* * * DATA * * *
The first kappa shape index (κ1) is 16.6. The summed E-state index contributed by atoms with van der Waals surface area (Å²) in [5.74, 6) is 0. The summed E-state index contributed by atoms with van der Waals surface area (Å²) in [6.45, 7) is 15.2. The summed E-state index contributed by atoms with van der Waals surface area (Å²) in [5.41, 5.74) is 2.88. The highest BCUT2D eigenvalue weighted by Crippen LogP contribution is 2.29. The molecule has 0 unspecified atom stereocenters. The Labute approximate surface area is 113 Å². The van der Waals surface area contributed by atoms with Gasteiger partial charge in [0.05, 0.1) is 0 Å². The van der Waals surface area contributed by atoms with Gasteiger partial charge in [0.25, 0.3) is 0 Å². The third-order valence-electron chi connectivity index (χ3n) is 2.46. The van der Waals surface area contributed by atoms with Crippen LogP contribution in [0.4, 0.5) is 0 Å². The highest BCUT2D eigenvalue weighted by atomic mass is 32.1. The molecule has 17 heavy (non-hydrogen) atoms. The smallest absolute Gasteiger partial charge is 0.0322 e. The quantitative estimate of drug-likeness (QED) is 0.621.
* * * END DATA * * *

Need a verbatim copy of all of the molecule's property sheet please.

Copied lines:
The first kappa shape index (κ1) is 16.6. The summed E-state index contributed by atoms with van der Waals surface area (Å²) in [5.74, 6) is 0. The summed E-state index contributed by atoms with van der Waals surface area (Å²) in [6.45, 7) is 15.2. The summed E-state index contributed by atoms with van der Waals surface area (Å²) in [5.41, 5.74) is 2.88. The highest BCUT2D eigenvalue weighted by Crippen LogP contribution is 2.29. The molecule has 0 unspecified atom stereocenters. The Labute approximate surface area is 113 Å². The van der Waals surface area contributed by atoms with Gasteiger partial charge in [0.05, 0.1) is 0 Å². The van der Waals surface area contributed by atoms with Gasteiger partial charge in [0.25, 0.3) is 0 Å². The third-order valence-electron chi connectivity index (χ3n) is 2.46. The van der Waals surface area contributed by atoms with Crippen LogP contribution in [0.4, 0.5) is 0 Å². The highest BCUT2D eigenvalue weighted by atomic mass is 32.1. The molecule has 17 heavy (non-hydrogen) atoms. The smallest absolute Gasteiger partial charge is 0.0322 e. The quantitative estimate of drug-likeness (QED) is 0.621.